Column: Generosity lives here

Column: Generosity lives here

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Sherry Ristau

Sherry Ristau

The end of a decade is near. And that means two things: We reflect and learn from the past, and we wholeheartedly welcome a new beginning.

As we welcome 2020, the Quad Cities Community Foundation’s work remains the same — to know our community’s most pressing needs and promising opportunities and lift up generosity throughout the region. The work promotes unity, inclusivity, and basic human kindness. These are Quad Cities values.

Recently these tenets — these pillars of our community — were under attack as hateful messages targeting our neighbors based on their race, ethnicity, and immigration status were distributed across our region.

ate directed toward any person is not only dangerous but undermines the fabric and integrity of our communities. We cannot tolerate it. Period.

Our message is clear: The Quad Cities must be a place that is welcoming, safe and inclusive for every person who calls this wonderful place home.

It will also remain a place that is incredibly generous — and where we’ll continue to hold our focus. We saw it firsthand this year, from hand-to-hand meal donations at the River Bend Foodbank, to the thousands of Quad Citizens who stepped up after the flood, including QC-COAD (Community Organizations Active in Disaster), the all-volunteer committee that identified the most pressing needs so we could award Quad Cities Disaster Recovery Grants.

We are fresh on the heels of announcing transformation grants last week that enabled local nonprofits to exponentially grow their reach. It was only possible through the support of the Quad Cities Community Impact Fund and just the type of philanthropy that lights a fire under others. It means more individuals with mental illness will make their way back to the workforce thanks to the vision of Vera French Mental Health Center. And through the work of Mercado on Fifth, diversity and equity will continue to be more than just buzzwords, as their year-round Mercado and business incubator demonstrate the community and economic value of the many small and minority-owned businesses that thousands of people enjoy every year. The work of these nonprofits is creative and inspirational.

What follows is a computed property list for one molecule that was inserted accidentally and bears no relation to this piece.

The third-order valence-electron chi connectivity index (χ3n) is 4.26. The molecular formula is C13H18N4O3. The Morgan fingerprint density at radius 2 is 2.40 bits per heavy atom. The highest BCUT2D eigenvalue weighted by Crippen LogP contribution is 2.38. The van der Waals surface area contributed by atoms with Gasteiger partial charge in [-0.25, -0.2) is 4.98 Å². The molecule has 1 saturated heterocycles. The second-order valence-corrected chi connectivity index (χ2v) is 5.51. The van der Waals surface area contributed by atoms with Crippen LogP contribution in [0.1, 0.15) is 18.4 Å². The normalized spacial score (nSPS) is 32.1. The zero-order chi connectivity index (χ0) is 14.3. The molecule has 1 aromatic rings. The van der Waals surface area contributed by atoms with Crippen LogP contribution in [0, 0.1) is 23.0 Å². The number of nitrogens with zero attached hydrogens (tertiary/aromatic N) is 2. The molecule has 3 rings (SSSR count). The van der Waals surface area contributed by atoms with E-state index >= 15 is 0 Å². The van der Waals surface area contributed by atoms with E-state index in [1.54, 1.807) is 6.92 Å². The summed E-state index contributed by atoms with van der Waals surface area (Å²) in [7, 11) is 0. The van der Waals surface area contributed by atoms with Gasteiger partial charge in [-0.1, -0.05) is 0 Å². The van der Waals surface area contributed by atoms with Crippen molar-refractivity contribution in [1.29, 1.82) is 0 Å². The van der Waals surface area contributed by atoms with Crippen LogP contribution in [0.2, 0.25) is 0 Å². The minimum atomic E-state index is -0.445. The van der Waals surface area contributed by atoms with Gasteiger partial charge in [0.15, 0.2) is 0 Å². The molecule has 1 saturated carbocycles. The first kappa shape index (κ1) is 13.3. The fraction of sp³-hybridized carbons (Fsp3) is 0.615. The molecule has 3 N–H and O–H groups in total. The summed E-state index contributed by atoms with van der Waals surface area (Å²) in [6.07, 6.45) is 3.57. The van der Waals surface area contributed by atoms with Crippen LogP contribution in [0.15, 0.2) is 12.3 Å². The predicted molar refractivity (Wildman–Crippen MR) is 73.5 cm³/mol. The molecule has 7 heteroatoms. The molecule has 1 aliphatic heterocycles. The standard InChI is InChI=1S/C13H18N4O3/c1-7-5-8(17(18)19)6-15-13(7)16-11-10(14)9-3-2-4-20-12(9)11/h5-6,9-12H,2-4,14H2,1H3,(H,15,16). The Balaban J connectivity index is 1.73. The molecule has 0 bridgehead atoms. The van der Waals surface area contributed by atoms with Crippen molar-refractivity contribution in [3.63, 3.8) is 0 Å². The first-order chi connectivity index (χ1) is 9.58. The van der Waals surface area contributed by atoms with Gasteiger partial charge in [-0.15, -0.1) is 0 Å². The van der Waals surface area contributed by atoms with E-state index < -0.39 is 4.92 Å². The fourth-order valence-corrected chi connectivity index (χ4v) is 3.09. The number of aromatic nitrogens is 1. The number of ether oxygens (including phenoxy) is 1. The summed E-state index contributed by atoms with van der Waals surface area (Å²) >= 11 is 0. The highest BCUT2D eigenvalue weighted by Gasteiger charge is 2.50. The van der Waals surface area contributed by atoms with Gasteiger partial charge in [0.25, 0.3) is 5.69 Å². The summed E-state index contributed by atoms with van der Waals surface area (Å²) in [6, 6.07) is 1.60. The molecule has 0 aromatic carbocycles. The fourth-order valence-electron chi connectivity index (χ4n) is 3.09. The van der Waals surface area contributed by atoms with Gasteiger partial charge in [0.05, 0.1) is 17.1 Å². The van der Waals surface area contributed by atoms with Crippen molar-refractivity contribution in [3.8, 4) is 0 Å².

Their work, their passion, their actions represent the very best of the Quad Cities.

They are not alone. Transformation is happening all around us, and in all different shapes and sizes. It’s people like Dr. Paul Freund, who was raised in poverty, went on to become a successful and influential public health care worker, and decided this year to donate part of his estate to the foundation. Or, people like Jim Victor, who spent his life as a champion of students and families. He unexpectedly passed last year, leaving part of his estate to support students through scholarships.

We are honored every time someone walks through our doors, ready and willing to move the needle — in small and large ways — toward better communities.

We’re taking that energy — to do more and do it better — with us into the New Year and we invite you to come with us. Thank you Quad Citizens, for trusting us to help with your giving. Stick with us, as we ensure generosity, in all its forms, lives here.

Sherry Ristau is president and chief executive officer of the Quad-Cities Community Foundation.

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